We also begin to see who Dr. Coupland really is. Well, he is still Dr. Coupland, but I am referring to his past and who the boy is in the video that he shows throughout the movie. We also learn of his motives and this is when the film starts to turn into a Hammer film… kind of. Jane, most likely because she is being driven mad, attempts to have sex with Brian and even flashes him while she is in the bathtub. The camera quickly cuts away from this, as if it is ashamed of its own content. Jane even begins to cut herself, but once the blood starts to ooze out, the cameras once again cut away. This all begs the question, then why have this at all? Is there a demand for safe, watered down horror films that I’m not aware of? Who watches these scenes and says, “Oh cool, there were almost boobs there!”
As the film begins to whimper out and we now know Jane’s history, Dr. Coupland begins to become more of a villain archetype, almost downright cartoonish. Tragic things begin to befall our cast and it’s up to Brian to stop it!
Surprisingly, The Quiet Ones is swimming with mood, nicely blending the free spirit look of the 70’s with the traditional rustic, gothic scenery that Hammer is notorious for. Unfortunately, that’s pretty much where their influence ends. The film does mix a nice blend of found footage and typical movie, as we watch the film as usual, then through the eyes of Brian or through the lens of his camera I should say. Although since this is the 70’s and he’s shooting on film, the snob in me can’t help but wonder how on Earth he is recording sound, since we never see any sound equipment recording it seperately and I’m pretty sure cameras, and film, back then couldn’t record sound.
But enough nitpicking, let’s get down to brass tax.
Just when something suspenseful and scary is picking up speed and the tension is building, the film cuts abruptly to the next scene. Substituting loud noises for genuine scares, the film never reaches true levels of terror, though it continuously makes you think it will. Think of walking quietly down a hallway with a friend and then they bang as loud as they can on a wall. That’s the kind of scares you’re in for here.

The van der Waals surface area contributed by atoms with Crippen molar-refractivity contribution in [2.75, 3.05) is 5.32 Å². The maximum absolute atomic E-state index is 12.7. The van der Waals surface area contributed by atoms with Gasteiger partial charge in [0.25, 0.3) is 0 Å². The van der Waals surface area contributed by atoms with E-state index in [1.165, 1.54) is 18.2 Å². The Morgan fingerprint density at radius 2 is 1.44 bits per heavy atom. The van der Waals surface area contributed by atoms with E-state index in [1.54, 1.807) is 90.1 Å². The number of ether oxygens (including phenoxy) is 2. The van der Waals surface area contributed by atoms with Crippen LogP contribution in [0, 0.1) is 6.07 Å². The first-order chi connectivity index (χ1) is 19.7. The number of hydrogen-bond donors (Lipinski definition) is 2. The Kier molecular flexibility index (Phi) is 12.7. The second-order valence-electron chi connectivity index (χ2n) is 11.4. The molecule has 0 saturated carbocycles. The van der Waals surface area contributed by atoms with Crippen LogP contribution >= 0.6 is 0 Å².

Sure the movie has blood and violence, sure the movie has sex, but The Quiet Ones is afraid to show any of it. Instead it merely wants to hint at it, forgetting that it’s a horror film. This is one of those cases where the final product really could have benefited from an ‘R’ rating. At the end of the day, it was nothing more than watered down imagery and loud jump scares and although I didn’t hate it, it’s nothing I’m going to remember, which is such a shame since all of the actors bring in real solid performances. Jared Harris has made a profession of playing the scumbag type of character and really makes Dr. Coupland detestable, yet likable. Olivia Cook is sinister and sympathetic, Sam Claflin is the likable moral centered one and Erin Richards is gorgeous as a 70’s tramp.
You really can’t help but to think of where all this talent and this idea could have gone if it weren’t so by the books and watered down. I can’t tell you how tired I am of the PG-13 horror movie craze that producers seem to be wanting to shove down our throats. Instead of getting a truly shocking, frightening film, we get something safe for the kids just to sell tickets. And how do these films generally do? Terrible. So what’s the point of making it PG-13 if your ticket sales aren’t really improving? If you’re going to imply all this sex and violence, grows some gonads and make it shocking. Your audience will respect and appreciate you for it. Instead what we get is the most shining example of a film playing it safe in recent memory.
I have an idea for an experiment. Try to sit through a PG-13 horror film like The Quiet Ones and try to get scared by it.